This Saturday, on April 10, the Michigan Militia plans to host a tea party “open carry” gun rally. The Militia, which is a successor to the violent anti-government Michigan Militias of the mid-’90s, has come under criticism since the FBI raids of the Hutaree, a Michigan-based Christian militia that had planned to murder police officers. The Michigan Militia cooperated with the FBI to arrest the Hutaree and claimed that although they “had occasional contacts with the Hutaree militia,” they “had never trained with them.” Mike Lackomar, a spokesman for the militia, defended the planned “open carry” rally and again tried to distance himself from the Hutaree:
“This event primarily tries to take the stigma out of the word ‘militia,’ and provide information on what we are and who we are,” Lackomar said. “It lets people meet us and see what we’re all about.” […] “I want it to be perfectly clear,” Lackomar said. “(The Hutaree) are not us, and we are not them, and we did not agree with their philosophy.”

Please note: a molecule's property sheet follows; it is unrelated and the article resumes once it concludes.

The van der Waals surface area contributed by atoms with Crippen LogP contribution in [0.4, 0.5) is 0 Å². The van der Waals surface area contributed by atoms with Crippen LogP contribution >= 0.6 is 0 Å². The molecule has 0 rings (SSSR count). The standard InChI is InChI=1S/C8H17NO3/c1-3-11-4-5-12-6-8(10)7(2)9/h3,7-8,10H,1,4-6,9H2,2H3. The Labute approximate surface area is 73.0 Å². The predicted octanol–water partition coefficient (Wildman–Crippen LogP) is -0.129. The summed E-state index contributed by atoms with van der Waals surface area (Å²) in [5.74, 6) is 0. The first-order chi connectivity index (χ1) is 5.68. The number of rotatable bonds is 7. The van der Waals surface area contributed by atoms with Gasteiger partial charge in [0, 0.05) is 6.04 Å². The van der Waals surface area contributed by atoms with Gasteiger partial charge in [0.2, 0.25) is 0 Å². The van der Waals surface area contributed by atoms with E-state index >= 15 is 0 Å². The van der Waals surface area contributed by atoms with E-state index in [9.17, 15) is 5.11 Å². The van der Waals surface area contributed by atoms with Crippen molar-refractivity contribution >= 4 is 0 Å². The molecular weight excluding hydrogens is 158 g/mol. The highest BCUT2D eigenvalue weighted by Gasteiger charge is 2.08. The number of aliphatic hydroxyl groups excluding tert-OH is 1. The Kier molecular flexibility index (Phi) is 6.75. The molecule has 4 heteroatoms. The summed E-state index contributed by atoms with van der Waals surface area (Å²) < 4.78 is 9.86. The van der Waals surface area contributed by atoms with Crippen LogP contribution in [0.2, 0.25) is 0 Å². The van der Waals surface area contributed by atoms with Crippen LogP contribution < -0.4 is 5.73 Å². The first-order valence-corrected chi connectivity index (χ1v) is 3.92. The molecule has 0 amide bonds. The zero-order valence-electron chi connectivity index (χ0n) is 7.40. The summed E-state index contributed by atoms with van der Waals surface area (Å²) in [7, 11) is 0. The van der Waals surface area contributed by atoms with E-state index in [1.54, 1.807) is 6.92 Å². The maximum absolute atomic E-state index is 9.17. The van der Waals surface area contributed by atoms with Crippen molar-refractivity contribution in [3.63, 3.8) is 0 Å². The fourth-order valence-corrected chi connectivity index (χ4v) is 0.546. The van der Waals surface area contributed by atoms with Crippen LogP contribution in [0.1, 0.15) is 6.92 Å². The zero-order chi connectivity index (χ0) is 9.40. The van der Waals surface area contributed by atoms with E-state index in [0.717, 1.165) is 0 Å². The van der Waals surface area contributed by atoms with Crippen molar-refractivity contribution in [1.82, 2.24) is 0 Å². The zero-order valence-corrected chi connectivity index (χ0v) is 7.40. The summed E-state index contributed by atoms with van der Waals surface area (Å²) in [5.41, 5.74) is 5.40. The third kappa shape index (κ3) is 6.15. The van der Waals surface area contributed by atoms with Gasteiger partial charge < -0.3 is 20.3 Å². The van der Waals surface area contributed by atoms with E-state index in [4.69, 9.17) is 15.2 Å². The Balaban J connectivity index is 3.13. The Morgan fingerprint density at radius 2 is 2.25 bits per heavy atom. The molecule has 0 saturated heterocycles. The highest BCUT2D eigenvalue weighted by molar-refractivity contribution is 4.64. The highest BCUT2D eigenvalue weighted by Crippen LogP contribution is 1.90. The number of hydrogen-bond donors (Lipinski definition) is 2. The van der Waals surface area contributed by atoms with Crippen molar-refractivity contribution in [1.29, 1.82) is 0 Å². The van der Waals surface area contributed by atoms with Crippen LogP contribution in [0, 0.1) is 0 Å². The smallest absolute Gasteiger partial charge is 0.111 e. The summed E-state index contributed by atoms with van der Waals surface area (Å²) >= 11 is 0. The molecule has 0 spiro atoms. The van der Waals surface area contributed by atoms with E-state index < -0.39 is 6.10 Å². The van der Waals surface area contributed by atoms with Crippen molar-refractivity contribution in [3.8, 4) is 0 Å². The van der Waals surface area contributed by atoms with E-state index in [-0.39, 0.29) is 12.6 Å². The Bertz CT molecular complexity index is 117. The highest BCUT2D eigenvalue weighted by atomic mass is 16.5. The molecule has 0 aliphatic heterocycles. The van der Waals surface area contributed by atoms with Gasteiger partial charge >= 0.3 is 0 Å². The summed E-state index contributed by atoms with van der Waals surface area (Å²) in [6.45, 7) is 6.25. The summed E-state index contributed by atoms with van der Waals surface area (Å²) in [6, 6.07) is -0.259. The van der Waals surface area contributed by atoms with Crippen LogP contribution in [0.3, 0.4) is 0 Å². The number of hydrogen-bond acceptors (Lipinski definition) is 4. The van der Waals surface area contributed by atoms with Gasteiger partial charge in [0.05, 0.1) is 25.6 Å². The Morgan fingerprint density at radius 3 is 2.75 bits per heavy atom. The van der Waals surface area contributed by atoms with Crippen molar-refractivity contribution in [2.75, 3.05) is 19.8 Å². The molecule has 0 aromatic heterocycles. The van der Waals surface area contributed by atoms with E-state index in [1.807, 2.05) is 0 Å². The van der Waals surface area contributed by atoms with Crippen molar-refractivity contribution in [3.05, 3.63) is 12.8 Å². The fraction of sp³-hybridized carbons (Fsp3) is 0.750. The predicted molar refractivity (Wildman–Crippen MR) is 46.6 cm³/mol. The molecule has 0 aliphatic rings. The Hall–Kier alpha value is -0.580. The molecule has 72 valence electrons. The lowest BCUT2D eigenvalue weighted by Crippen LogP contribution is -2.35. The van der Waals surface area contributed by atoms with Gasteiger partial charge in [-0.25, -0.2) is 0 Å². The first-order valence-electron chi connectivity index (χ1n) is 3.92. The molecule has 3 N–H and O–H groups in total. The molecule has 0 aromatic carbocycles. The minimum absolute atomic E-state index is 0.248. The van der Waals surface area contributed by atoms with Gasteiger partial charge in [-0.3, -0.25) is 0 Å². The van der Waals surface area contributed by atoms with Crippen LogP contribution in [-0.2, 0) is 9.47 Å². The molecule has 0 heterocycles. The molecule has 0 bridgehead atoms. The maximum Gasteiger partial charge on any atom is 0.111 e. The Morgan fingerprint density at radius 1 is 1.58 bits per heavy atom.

However, according to their own website, the Michigan Militia boasts of being joined by their “friends” in the Hutaree shortly before leaving their training session to eat fajitas back in 2007. In a photo gallery published by the Michigan Militia in 2008 (now deleted), they posted pictures of the Hutaree with the caption: “Like ghosts through the woods, The Hutaree close on their objective.” The tea parties, anti-government militia groups, and far right elements of the Republican Party are slowly merging. Gun right advocates are planning rallies on the 15th anniversary of the Oklahoma City bombing around the country, with even Virginia Attorney General Ken Cuccinelli (R) slated to speak at one of the events.